What is Genocide

Professor Daniel Feierstein speaking on the social practices and processes of a genocide as Dr Helen Jarvis, former chief of Public Affairs at the Cambodia Tribunal listens on, the London Conference on Myanmar's Genocide of Rohingya, 28 Apr 2014

What is Genocide 

Daniel Feierstein 

The term genocide was coined by the Polish jurist Raphael Lemkin, who wrote that “By genocide we mean the destruction of a nation or … ethnic group”. Lemkin went on to argue that “Genocide has two phases: one, the destruction of the national identity of the oppressed group, the other, the imposition of the national identity of the oppressor.”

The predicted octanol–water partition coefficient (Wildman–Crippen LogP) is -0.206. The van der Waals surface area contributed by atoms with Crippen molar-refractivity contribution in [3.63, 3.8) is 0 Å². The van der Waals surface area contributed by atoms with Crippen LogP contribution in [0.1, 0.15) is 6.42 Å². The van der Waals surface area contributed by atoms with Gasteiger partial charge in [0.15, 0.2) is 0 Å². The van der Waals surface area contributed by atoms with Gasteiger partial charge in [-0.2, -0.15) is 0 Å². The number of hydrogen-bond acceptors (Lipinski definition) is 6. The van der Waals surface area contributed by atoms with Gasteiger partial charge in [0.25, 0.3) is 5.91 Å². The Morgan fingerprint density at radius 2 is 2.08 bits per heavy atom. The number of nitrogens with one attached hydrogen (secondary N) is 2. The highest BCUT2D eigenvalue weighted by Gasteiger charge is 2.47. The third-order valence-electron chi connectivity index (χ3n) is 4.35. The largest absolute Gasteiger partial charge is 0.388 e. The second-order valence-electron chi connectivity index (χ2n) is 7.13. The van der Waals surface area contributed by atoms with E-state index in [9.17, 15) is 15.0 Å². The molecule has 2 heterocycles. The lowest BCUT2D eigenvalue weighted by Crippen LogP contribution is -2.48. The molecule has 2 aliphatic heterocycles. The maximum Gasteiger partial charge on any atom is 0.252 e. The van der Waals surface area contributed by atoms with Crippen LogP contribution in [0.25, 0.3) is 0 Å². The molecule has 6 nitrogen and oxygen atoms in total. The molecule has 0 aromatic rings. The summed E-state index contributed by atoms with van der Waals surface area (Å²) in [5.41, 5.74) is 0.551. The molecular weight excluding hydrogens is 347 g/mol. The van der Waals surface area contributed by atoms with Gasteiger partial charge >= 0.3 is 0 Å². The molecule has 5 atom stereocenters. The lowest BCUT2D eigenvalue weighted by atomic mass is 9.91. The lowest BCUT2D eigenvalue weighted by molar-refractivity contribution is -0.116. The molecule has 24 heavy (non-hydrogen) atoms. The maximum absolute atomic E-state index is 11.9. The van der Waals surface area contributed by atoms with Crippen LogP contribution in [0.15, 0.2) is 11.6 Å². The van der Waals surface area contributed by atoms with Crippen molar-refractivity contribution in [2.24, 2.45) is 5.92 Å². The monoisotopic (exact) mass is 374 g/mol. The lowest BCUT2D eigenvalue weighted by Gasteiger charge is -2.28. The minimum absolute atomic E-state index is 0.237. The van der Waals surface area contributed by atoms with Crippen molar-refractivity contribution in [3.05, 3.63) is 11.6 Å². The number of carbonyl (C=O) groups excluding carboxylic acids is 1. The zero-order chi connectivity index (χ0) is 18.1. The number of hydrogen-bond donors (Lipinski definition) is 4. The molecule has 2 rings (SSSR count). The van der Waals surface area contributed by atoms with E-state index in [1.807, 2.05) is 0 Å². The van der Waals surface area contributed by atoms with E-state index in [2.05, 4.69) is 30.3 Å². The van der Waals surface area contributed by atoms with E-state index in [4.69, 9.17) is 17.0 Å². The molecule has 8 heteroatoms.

The distinctive feature of genocide, according to Lemkin, is that it aims to destroy a group rather than the individuals that make up the group. The ultimate purpose of genocide is to destroy the group’s identity and impose the identity of the oppressor on the survivors. This idea gives us a useful insight into the workings of power systems in the modern era. In particular, the nation state has tended to destroy the identities of ethnic and religious minorities within its boundaries and impose a new identity on them: the national identity of the oppressor.


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